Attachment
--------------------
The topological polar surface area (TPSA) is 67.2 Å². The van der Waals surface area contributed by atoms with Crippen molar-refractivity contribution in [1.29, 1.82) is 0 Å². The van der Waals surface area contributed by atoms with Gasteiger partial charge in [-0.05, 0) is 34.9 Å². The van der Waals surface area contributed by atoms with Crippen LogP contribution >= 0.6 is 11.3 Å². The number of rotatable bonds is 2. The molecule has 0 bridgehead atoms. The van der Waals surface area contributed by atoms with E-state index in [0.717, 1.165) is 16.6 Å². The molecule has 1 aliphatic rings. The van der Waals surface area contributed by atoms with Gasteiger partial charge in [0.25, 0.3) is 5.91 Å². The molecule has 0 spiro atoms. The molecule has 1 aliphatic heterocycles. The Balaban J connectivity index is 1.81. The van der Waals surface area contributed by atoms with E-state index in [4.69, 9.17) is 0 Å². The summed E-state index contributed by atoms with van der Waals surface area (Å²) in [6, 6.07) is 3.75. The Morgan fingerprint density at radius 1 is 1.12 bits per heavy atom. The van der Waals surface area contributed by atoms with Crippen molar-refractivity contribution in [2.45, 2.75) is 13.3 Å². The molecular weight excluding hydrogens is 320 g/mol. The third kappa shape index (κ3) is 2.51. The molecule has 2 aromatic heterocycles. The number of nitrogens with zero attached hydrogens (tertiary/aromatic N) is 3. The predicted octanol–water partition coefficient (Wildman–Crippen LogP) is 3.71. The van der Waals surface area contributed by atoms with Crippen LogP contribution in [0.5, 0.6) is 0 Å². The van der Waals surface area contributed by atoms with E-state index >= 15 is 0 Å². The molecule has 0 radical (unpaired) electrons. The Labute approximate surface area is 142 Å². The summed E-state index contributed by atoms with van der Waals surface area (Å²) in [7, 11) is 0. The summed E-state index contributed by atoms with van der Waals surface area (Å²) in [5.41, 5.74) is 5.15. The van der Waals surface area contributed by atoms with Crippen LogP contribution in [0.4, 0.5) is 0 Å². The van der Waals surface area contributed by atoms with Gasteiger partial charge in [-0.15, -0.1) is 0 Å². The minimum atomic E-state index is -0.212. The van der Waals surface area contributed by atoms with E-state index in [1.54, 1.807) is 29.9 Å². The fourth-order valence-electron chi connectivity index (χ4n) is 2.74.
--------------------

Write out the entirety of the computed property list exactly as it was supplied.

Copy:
The topological polar surface area (TPSA) is 67.2 Å². The van der Waals surface area contributed by atoms with Crippen molar-refractivity contribution in [1.29, 1.82) is 0 Å². The van der Waals surface area contributed by atoms with Gasteiger partial charge in [-0.05, 0) is 34.9 Å². The van der Waals surface area contributed by atoms with Crippen LogP contribution >= 0.6 is 11.3 Å². The number of rotatable bonds is 2. The molecule has 0 bridgehead atoms. The van der Waals surface area contributed by atoms with E-state index in [0.717, 1.165) is 16.6 Å². The molecule has 1 aliphatic rings. The van der Waals surface area contributed by atoms with Gasteiger partial charge in [0.25, 0.3) is 5.91 Å². The molecule has 0 spiro atoms. The molecule has 1 aliphatic heterocycles. The Balaban J connectivity index is 1.81. The van der Waals surface area contributed by atoms with E-state index in [4.69, 9.17) is 0 Å². The summed E-state index contributed by atoms with van der Waals surface area (Å²) in [6, 6.07) is 3.75. The Morgan fingerprint density at radius 1 is 1.12 bits per heavy atom. The van der Waals surface area contributed by atoms with Crippen molar-refractivity contribution in [2.45, 2.75) is 13.3 Å². The molecular weight excluding hydrogens is 320 g/mol. The third kappa shape index (κ3) is 2.51. The molecule has 2 aromatic heterocycles. The number of nitrogens with zero attached hydrogens (tertiary/aromatic N) is 3. The predicted octanol–water partition coefficient (Wildman–Crippen LogP) is 3.71. The van der Waals surface area contributed by atoms with Crippen LogP contribution in [0.5, 0.6) is 0 Å². The van der Waals surface area contributed by atoms with E-state index >= 15 is 0 Å². The molecule has 0 radical (unpaired) electrons. The Labute approximate surface area is 142 Å². The summed E-state index contributed by atoms with van der Waals surface area (Å²) in [7, 11) is 0. The summed E-state index contributed by atoms with van der Waals surface area (Å²) in [5.41, 5.74) is 5.15. The van der Waals surface area contributed by atoms with Crippen LogP contribution in [0.4, 0.5) is 0 Å². The van der Waals surface area contributed by atoms with Gasteiger partial charge in [-0.15, -0.1) is 0 Å². The minimum atomic E-state index is -0.212. The van der Waals surface area contributed by atoms with E-state index in [1.54, 1.807) is 29.9 Å². The fourth-order valence-electron chi connectivity index (χ4n) is 2.74.